OHIO POLICE DON’T LAUGH, ARREST MAN FOR PARODY PAGE ON FACEBOOK
Be careful if you make fun of the police online. There appears to be retaliation that goes beyond the pale. That seems to be the case for Anthony Novak, a 28-year-old who was recently arrested, then acquitted of a felony charge for creating an online parody account depicting his local police department. Novak has now sued the city of Parma, two Parma police officers as well as a third law enforcement official. Parma attests they all engaged in a violation of his civil rights.
“WE NO CRIME,” DON’T’ FEED THE HOMELESS, POLICE GIVE ABORTIONS, SOME OF THE GAGS THAT GOT MAN ARRESTED, CHARGED
Parma was arrested last year after he created a fake Facebook account called “The City of Parma Police Department.” While the parody looked very like the real Parma Police Page, it was subtly different and included obviously inaccurate claims. Their obviousness was used in his defense to show the page was a clear parody. One parody post was a job listing that “strongly” encouraged minorities not to apply. Another showed that the department offered abortion services, with yet another touting a law against feeding homeless people. The Parma Police About Page included a note, “We Know Crime,” where Parma’s parody said, “We no crime.”
MAN ARRESTED, JAILED, HOME RAIDED, TECH CONFISCATED, INVESTIGATED FOR CHILD PORN, JUST (BE)CAUSE
An investigation was launched into the page almost immediately and Novak took it down less than 12 hours after it was created. But Novak was collared a few weeks later and slapped with a fourth-degree felony charge under Ohio’s “Disruption of Public Services” statute. During a four-day stretch in the city jail, a SWAT team raided his apartment, confiscating his hard drives, two cellphones, a laptop, and—wait for it—his Xbox 360 and Playstation 4.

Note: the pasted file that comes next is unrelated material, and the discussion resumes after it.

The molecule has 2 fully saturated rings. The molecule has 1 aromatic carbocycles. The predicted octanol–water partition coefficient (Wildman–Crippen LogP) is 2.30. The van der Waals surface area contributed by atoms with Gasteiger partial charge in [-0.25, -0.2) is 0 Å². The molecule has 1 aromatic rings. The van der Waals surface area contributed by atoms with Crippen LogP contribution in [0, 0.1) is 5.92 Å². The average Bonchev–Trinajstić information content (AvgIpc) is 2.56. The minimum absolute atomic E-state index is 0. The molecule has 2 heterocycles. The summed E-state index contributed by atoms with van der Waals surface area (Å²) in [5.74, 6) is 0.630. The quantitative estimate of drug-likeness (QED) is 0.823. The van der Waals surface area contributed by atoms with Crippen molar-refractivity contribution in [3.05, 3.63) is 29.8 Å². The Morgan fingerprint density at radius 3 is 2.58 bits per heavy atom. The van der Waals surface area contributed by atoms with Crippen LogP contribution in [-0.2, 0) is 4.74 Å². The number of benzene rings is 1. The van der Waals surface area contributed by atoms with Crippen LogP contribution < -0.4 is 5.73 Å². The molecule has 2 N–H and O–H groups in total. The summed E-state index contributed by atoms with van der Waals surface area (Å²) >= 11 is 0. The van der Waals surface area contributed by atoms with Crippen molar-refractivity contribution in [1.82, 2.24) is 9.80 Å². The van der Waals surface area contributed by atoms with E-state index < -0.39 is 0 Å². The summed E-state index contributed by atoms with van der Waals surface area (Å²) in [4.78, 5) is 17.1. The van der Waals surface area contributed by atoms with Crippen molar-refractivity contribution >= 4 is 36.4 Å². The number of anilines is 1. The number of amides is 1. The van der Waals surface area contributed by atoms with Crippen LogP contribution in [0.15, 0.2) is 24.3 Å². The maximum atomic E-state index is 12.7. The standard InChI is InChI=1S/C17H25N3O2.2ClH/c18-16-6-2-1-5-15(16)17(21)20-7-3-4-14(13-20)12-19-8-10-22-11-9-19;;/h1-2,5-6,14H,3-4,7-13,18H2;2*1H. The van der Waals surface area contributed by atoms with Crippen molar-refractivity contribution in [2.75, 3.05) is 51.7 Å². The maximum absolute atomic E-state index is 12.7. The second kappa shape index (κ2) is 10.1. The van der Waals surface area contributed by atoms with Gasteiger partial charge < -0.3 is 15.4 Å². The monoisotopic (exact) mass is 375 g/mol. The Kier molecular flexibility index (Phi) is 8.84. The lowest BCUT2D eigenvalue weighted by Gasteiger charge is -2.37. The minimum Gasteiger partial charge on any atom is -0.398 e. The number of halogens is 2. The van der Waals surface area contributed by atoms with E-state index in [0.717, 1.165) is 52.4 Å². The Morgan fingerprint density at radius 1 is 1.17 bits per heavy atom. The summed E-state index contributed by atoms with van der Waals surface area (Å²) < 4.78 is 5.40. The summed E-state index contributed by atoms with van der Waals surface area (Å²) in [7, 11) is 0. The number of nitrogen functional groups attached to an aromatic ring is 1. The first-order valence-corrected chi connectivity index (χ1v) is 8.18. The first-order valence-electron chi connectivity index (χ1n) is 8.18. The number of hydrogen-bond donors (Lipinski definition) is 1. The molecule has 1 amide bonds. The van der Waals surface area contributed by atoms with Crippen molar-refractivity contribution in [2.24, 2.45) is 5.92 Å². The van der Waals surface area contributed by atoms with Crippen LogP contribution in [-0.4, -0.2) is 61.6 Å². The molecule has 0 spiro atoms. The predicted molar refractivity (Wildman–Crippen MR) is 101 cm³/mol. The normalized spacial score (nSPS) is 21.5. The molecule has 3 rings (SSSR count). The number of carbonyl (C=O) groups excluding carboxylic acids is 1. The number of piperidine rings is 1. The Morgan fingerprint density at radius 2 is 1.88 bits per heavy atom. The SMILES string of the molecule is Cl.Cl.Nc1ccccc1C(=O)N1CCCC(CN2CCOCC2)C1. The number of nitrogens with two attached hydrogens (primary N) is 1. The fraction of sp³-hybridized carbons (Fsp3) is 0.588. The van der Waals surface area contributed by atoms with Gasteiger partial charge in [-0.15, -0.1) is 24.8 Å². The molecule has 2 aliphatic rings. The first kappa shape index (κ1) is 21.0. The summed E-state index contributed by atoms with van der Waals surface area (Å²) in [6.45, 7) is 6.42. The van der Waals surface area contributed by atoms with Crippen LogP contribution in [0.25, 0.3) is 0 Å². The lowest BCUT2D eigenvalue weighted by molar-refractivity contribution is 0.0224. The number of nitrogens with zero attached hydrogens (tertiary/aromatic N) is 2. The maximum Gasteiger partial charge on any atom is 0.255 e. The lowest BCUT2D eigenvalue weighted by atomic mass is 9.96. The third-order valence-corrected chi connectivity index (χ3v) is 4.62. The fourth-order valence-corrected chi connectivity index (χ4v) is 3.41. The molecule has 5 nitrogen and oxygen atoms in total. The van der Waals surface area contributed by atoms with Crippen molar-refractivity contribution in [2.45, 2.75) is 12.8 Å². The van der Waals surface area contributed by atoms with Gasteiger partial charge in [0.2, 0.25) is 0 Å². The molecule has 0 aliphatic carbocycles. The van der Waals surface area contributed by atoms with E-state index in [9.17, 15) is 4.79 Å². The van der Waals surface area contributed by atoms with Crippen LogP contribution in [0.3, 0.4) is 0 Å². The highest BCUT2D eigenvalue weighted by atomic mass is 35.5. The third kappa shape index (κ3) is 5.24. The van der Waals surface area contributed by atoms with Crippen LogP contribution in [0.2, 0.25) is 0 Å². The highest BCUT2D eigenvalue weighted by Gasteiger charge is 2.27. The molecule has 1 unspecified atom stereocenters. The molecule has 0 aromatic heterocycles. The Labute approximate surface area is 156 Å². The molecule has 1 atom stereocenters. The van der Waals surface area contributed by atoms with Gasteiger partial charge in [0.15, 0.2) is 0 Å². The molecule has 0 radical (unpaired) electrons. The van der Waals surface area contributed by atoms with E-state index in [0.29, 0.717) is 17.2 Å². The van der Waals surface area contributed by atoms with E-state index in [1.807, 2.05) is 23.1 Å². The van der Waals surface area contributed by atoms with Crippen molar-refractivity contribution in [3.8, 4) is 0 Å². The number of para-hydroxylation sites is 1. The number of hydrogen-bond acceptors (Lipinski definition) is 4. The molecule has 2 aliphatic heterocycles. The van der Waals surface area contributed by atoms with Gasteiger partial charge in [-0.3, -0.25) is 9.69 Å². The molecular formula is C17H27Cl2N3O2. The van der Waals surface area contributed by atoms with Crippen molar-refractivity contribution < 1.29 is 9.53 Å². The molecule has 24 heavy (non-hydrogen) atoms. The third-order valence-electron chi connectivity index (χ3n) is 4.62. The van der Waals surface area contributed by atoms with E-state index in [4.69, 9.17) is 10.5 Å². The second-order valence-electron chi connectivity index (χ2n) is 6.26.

The police department further enlisted the aid of the Ohio Internet Crimes Against Children Task Force to go after Novak, though the charges brought against him had nothing to do with child pornography.
After a jury returned a “not guilty” verdict in August 2016, Novak sued the city. Among other claims, his attorneys argued that the statute under which he was arrested was overly broad and too vague, essentially granting authorities a license to arrest individuals engaged in First Amendment activities. The suit was reportedly dropped in January due to “deficiencies” in the complaint.
A new lawsuit, which seeks unspecified damages and the return of Novak’s electronics, accuses the City of Parma and two police officers of “calculated and deliberate” retaliation against Novak in response to constitutionally protected speech.
“Mocking our government officials is a fundamental American right,” the complaint says. “Yet on March 2, 2016, officers of the Parma Police Department launched a sham investigation against a citizen because he made fun of them on Facebook, abusing the State’s police powers and enlisting a child-pornography task force to retaliate against and silence his criticism.”
Novak is not the first US citizen to be arrested for creating a Facebook account satirizing public officials—nor is he the first to be acquitted. There’s the infamous Peoria, Illinois, case, in which a man was arrested for creating a Twitter account mocking his town’s mayor. The acquitted man was awarded $125,000 in damages and attorney’s fees last September in a civil suit against the city for violating his First Amendment rights.
Just a week ago, a Florida man named Ernesto Orsetti was arrested last week after creating a Twitter account mocking a spokesperson for the Miami Beach Police Department. The department’s police chief justified the arrest by arguing that Orsetti’s account was “threatening to damage the reputation of our superb Public Information Officer, as well as the Miami Beach Police Department brand.”